Last month, I commented on the House of Lords Science and Technology Select Committee report on off-site manufacturing and, in particular, on the fact that the report pressed both the government and the construction industry to do more to encourage the up-take of off-site manufacturing (click here to see this post).
The House of Commons Environmental Audit Select Committee has, however, reached a very different conclusion. In a recent report on heatwaves and climate change, the Committee said that "Modular homes are not resilient to heatwaves, and should not receive support from the Government."
The Committee's report recommends that the Building Regulations be changed to prevent the construction of new buildings that are prone to overheating and, in this respect, expressly calls for a halt on the government providing financial support to modular housing.
This has, unsurprisingly, provoked a strong reaction from the off-site manufacturing sector and its supporters. The basic message from them is that off-site manufacturing - much like traditional construction - includes a broad range of materials and technologies, and that through good design (particularly in relation to ventilation) potential issues with overheating can be addressed.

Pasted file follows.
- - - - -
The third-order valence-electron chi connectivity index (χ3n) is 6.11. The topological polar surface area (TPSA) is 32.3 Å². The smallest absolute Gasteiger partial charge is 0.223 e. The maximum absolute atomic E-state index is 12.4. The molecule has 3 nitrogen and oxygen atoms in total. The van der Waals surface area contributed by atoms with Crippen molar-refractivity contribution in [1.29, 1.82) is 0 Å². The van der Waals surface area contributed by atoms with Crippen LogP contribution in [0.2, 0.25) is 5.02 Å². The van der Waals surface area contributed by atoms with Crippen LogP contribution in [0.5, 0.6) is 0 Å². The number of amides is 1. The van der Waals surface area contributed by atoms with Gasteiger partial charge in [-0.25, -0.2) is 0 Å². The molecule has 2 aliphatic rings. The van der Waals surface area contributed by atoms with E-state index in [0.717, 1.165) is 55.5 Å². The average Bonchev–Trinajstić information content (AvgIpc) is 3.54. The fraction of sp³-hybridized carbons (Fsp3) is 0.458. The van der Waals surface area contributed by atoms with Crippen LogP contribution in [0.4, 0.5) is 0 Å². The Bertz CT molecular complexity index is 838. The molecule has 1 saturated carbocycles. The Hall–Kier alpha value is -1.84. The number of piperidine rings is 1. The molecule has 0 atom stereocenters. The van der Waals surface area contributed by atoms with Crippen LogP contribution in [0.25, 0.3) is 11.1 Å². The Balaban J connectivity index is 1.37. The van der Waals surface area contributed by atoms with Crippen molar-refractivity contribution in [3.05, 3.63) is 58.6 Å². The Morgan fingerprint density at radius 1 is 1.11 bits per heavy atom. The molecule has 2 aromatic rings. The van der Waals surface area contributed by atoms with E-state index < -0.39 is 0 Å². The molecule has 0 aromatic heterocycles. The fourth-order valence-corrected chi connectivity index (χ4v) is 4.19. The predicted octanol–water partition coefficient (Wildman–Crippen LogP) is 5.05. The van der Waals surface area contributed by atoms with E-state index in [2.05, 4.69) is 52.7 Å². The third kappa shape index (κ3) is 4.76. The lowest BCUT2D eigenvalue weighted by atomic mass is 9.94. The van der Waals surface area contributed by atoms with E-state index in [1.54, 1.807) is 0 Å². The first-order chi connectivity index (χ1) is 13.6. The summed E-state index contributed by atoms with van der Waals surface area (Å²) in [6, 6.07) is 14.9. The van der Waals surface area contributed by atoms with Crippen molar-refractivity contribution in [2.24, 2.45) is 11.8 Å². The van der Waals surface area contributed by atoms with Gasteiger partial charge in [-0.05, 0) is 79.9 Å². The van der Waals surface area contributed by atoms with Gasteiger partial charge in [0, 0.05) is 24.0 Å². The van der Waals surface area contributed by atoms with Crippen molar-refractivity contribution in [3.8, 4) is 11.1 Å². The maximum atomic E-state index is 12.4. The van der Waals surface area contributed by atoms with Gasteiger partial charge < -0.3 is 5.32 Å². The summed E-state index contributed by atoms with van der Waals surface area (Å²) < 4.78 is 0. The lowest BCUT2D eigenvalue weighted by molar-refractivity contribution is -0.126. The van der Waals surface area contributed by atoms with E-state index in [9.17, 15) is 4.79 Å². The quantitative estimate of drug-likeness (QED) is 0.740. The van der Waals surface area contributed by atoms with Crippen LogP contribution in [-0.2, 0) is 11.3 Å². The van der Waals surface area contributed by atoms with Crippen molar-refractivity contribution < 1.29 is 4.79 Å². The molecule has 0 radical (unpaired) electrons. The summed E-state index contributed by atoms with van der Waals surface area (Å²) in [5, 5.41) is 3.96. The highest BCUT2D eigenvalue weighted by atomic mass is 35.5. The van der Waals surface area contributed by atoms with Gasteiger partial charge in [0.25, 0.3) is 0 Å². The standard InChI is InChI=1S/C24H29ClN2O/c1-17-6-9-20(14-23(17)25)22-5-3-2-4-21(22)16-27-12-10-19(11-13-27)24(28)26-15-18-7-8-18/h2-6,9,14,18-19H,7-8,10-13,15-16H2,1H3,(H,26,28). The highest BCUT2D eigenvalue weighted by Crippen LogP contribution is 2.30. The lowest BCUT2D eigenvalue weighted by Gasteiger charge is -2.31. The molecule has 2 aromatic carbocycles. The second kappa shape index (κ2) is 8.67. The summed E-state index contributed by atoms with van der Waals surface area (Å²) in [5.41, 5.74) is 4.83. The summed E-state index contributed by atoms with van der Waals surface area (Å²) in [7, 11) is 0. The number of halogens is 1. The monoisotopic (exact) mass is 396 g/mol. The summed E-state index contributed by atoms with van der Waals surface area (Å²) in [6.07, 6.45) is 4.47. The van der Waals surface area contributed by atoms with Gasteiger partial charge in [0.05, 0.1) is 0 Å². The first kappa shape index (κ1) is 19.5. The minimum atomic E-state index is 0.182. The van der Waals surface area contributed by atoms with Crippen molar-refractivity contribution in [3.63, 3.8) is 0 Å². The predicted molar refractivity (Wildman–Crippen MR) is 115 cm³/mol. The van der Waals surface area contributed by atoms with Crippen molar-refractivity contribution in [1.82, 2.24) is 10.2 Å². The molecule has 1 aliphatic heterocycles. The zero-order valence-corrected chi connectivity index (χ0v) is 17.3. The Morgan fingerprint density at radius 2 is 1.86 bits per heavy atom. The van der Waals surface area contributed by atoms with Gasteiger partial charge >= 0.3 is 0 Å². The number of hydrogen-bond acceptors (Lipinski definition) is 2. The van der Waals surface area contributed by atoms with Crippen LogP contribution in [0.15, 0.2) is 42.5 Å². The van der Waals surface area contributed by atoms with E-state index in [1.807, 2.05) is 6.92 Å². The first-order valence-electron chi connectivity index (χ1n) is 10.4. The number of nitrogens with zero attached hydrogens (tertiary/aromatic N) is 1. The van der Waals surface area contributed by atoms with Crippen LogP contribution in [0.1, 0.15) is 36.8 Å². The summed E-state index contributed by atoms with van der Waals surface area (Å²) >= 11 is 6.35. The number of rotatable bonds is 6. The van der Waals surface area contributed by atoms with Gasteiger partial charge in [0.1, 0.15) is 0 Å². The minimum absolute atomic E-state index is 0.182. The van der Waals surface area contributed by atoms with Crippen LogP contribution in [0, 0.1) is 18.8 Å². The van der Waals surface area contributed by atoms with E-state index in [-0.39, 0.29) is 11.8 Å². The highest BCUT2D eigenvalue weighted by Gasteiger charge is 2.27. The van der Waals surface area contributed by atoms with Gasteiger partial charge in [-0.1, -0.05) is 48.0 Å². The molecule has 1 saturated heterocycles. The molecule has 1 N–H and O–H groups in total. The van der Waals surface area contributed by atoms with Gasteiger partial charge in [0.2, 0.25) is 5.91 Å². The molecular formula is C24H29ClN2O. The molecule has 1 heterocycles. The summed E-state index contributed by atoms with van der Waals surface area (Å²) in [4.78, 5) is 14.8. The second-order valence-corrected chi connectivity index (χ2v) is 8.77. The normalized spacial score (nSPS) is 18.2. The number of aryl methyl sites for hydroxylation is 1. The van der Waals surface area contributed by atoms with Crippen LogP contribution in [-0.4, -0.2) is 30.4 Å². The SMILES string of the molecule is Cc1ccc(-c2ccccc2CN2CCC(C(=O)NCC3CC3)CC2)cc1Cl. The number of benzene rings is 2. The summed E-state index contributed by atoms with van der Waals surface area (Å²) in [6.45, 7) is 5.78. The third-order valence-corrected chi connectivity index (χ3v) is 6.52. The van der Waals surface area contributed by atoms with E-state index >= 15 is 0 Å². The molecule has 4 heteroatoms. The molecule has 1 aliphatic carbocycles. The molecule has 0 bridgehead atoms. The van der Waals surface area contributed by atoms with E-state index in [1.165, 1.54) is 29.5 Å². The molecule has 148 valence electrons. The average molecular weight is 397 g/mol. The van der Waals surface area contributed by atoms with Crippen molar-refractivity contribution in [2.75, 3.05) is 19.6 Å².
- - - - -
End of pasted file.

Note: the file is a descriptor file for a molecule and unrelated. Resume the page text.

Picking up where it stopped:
In a statement published in response to the Committee's report, Buildoffsite, the Offsite Hub and Oxford Brookes University concluded that:
"The off-site community is keen to demonstrate its capability, resilience and user comfort on a level playing field with traditional construction. The aim is to work in parallel and preferably partnership with traditional materials and construction methods; to provide the additional capacity and quality the sector needs."
Clearly, the success or otherwise of off-site manufacturing will depend on a large number of factors, which include its environmental credentials and the resilience of its output. As the Committee's report and the subsequent industry reaction shows, these are not straightforward matters.
"Modular homes are not resilient to heatwaves, and should not receive support from the Government."